Third, this mystery of God was incarnate in Christ Jesus, "who became for us wisdom from God" (1:30). Members of the Church at Corinth were by the standards of their surrounding culture foolish, weak, low, despised, but God elected them to turn the tables on that culture — "to shame" the wise and strong (1:26ff.). That is, a new wisdom for the "mature" (2:6) was beginning at Corinth to displace "childish ways" (13:11). Regnant values were upended. What had been ostracized now was honored, for it had been "reframed" by a completely new value system (in God's wisdom).

If that was the Church at ancient Corinth, it is also to be the Church in this century at our place. It is the destiny of the Church on earth to turn the tables on cultural expectations, and demonstrate what real wisdom is, what real strength is, what effective communication is — namely, not words alone, but "a demonstration of the Spirit and of power" in real life (2:4). Mature wisdom does the unexpected, and takes by surprise those who mistake tangible things and quantifiable items for the unseen intangible driving life force in all our experience.

Fourth, our life is not two-dimensional like words strung out across a page or a monitor. Where there are motives, intentions, thoughts, feelings, "what no eye has seen, nor ear heard" (2:9) - there are the intangibles, the unseen realities, that determine what we do, how we live. What we aim for sets our direction. "The purposes of the heart" (4:5) determine to what extent (if at all) we are "servants of Christ and stewards of God's mysteries" (4:1). There beneath the surface of our activity is where God's mysterious wisdom works. There we come to life in three-dimensional (or more) reality as folks most unexpectedly "called to be saints" (1:2).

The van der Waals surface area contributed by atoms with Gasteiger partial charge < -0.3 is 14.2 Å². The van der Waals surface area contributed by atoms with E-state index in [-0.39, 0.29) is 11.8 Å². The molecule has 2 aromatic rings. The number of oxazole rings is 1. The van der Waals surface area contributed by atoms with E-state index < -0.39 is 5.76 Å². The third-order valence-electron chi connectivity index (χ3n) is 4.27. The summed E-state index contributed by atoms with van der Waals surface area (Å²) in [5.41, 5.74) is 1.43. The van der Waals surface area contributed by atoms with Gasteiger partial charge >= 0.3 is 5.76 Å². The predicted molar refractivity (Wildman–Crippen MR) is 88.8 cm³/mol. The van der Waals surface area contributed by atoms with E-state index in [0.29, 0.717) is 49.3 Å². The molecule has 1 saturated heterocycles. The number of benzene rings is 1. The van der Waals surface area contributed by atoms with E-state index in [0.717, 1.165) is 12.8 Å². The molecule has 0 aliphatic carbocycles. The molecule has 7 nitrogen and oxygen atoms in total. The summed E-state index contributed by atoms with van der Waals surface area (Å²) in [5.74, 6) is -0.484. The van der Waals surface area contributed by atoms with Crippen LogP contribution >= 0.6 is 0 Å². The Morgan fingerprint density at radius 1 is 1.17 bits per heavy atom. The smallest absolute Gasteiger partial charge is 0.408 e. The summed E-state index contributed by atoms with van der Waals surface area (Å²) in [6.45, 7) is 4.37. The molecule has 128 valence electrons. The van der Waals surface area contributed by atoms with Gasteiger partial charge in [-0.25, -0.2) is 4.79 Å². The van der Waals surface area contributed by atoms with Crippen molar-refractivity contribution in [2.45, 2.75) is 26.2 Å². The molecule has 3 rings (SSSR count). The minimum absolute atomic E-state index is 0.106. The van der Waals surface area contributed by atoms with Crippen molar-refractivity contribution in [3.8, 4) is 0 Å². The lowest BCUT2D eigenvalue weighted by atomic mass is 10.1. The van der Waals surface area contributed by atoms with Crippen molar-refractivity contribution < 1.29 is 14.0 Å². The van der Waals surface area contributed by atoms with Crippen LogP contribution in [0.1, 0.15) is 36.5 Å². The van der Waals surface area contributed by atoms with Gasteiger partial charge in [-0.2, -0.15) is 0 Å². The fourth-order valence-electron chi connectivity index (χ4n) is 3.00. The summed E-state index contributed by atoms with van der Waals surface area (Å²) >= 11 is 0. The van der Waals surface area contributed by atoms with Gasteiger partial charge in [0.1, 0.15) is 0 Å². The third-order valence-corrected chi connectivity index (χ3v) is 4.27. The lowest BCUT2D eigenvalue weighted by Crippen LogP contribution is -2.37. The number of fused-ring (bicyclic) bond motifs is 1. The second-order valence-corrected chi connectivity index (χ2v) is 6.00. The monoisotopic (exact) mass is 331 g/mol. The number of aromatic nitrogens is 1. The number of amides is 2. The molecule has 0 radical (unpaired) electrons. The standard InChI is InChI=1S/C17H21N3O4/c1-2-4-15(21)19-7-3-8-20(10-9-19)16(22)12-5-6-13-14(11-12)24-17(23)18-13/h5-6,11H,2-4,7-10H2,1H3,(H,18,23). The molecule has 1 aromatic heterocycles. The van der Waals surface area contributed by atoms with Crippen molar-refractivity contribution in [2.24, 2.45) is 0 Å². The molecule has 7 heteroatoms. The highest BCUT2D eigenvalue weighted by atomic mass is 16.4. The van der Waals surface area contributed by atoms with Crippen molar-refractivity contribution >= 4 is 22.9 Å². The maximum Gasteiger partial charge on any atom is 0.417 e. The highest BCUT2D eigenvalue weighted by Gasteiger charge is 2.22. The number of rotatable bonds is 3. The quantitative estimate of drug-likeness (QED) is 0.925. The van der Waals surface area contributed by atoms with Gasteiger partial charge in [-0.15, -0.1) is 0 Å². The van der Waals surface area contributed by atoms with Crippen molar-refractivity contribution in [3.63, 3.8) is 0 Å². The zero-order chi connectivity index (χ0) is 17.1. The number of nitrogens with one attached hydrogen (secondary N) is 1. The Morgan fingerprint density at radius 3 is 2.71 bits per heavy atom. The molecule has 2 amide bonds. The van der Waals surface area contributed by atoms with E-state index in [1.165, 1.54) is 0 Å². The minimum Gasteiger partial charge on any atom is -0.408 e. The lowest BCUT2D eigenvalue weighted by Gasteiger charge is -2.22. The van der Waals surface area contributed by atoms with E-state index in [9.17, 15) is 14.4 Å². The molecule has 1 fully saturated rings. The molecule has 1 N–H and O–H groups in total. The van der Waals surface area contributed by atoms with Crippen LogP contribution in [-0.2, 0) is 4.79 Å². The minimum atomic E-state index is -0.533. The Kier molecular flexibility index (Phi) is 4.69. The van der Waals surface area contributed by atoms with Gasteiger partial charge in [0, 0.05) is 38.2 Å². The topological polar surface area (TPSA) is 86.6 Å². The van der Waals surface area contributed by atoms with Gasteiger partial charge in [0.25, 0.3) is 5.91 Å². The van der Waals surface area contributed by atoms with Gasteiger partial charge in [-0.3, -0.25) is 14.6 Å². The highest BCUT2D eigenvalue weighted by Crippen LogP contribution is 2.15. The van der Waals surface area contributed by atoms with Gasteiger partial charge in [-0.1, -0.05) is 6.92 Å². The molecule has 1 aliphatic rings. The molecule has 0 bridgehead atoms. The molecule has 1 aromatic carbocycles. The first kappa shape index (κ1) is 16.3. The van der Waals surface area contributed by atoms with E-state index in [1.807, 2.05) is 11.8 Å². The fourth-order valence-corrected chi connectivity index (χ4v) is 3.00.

All of the above speaks powerfully to care of the earth! That undertaking goes against the grain of much popular expectation that we should aim exclusively for profit, increase our bottom line, and take for granted the world and its resources. Care of the earth requires doing the unexpected, presupposes mature wisdom that drinks at the springs of God's wisdom for the ages. The earth can be "kept" (Gen. 2:15) only by those who image Creator God.

Printable version

To Reflections on other Readings for Year A, Epiphany 5:

Reflections available at the active links
Standard (Episcopal)
Revised Common
Old Testament (Hebrew Scripture) Reading:
Habakkuk 3:2-6, 17-19
Isaiah 58: 1-9a (9b-12)
Psalm 27
Psalm 112: 1-9 (10)
New Testament Lesson
1 Corinthians 2:1-11
(this page)
1 Corinthians 2: 1-11
(this page)
Matthew 5:13-20
Matthew 5:13-20


John G. Gibbs, PhD, a retired theologian, resided in Park Rapids, MN, when he originally wrote this reflection in 2010.  He and we welcome your comments. Please address your comments or additional reflections to John Gibbs or any MEESC member, or mail them to:

c/o C. Morello
4451 Lakeside Drive
Eveleth, MN 55743-4400 USA

The MEESC assumes that all correspondence received is for publication on this web site. If your comments are not for publication, please so note on your correspondence. The MEESC reserves the right to decide which items are included on the website.